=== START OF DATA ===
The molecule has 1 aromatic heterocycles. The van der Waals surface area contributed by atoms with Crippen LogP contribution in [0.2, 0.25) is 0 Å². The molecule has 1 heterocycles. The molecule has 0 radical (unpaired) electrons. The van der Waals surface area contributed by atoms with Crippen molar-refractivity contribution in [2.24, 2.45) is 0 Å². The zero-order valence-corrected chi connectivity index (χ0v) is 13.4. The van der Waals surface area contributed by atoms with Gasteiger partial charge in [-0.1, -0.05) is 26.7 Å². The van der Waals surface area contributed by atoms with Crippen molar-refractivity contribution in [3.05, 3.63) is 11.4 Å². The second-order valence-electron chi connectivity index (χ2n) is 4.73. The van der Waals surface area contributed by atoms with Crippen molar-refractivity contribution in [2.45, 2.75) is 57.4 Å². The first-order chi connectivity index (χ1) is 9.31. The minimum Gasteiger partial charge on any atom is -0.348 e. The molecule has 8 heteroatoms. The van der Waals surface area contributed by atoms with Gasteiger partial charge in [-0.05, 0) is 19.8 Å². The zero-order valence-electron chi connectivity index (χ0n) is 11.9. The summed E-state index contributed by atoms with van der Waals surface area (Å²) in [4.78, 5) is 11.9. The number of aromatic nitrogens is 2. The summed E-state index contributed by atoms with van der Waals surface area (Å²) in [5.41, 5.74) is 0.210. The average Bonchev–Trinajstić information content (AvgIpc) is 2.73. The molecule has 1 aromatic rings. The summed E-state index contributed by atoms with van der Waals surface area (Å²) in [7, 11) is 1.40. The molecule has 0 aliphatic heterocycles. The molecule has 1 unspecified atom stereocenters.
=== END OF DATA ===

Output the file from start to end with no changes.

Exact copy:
The molecule has 1 aromatic heterocycles. The van der Waals surface area contributed by atoms with Crippen LogP contribution in [0.2, 0.25) is 0 Å². The molecule has 1 heterocycles. The molecule has 0 radical (unpaired) electrons. The van der Waals surface area contributed by atoms with Crippen molar-refractivity contribution in [2.24, 2.45) is 0 Å². The zero-order valence-corrected chi connectivity index (χ0v) is 13.4. The van der Waals surface area contributed by atoms with Gasteiger partial charge in [-0.1, -0.05) is 26.7 Å². The van der Waals surface area contributed by atoms with Crippen molar-refractivity contribution in [3.05, 3.63) is 11.4 Å². The second-order valence-electron chi connectivity index (χ2n) is 4.73. The van der Waals surface area contributed by atoms with Crippen molar-refractivity contribution in [2.45, 2.75) is 57.4 Å². The first-order chi connectivity index (χ1) is 9.31. The minimum Gasteiger partial charge on any atom is -0.348 e. The molecule has 8 heteroatoms. The van der Waals surface area contributed by atoms with Gasteiger partial charge in [-0.05, 0) is 19.8 Å². The zero-order valence-electron chi connectivity index (χ0n) is 11.9. The summed E-state index contributed by atoms with van der Waals surface area (Å²) in [4.78, 5) is 11.9. The number of aromatic nitrogens is 2. The summed E-state index contributed by atoms with van der Waals surface area (Å²) in [5.41, 5.74) is 0.210. The average Bonchev–Trinajstić information content (AvgIpc) is 2.73. The molecule has 1 aromatic rings. The summed E-state index contributed by atoms with van der Waals surface area (Å²) in [7, 11) is 1.40. The molecule has 0 aliphatic heterocycles. The molecule has 1 unspecified atom stereocenters.